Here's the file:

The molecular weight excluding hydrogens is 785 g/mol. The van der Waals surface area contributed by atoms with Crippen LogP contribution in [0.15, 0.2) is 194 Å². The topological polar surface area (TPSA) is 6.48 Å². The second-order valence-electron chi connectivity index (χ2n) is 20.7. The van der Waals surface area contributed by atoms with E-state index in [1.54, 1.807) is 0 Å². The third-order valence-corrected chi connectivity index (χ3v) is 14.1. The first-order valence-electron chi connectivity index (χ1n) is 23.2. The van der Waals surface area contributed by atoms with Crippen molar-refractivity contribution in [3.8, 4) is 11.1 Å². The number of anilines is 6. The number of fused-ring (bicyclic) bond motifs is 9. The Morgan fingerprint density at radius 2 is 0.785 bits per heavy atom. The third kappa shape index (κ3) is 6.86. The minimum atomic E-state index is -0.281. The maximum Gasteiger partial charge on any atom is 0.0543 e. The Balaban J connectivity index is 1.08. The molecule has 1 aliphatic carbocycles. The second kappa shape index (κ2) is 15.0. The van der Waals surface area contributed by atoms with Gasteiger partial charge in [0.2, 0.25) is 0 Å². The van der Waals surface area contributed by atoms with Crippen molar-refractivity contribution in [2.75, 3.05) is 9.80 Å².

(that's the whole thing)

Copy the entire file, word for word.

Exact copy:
The molecular weight excluding hydrogens is 785 g/mol. The van der Waals surface area contributed by atoms with Crippen LogP contribution in [0.15, 0.2) is 194 Å². The topological polar surface area (TPSA) is 6.48 Å². The second-order valence-electron chi connectivity index (χ2n) is 20.7. The van der Waals surface area contributed by atoms with E-state index in [1.54, 1.807) is 0 Å². The third-order valence-corrected chi connectivity index (χ3v) is 14.1. The first-order valence-electron chi connectivity index (χ1n) is 23.2. The van der Waals surface area contributed by atoms with Crippen molar-refractivity contribution in [3.8, 4) is 11.1 Å². The number of anilines is 6. The number of fused-ring (bicyclic) bond motifs is 9. The Morgan fingerprint density at radius 2 is 0.785 bits per heavy atom. The third kappa shape index (κ3) is 6.86. The minimum atomic E-state index is -0.281. The maximum Gasteiger partial charge on any atom is 0.0543 e. The Balaban J connectivity index is 1.08. The molecule has 1 aliphatic carbocycles. The second kappa shape index (κ2) is 15.0. The van der Waals surface area contributed by atoms with Gasteiger partial charge in [0.2, 0.25) is 0 Å². The van der Waals surface area contributed by atoms with Crippen molar-refractivity contribution in [2.75, 3.05) is 9.80 Å².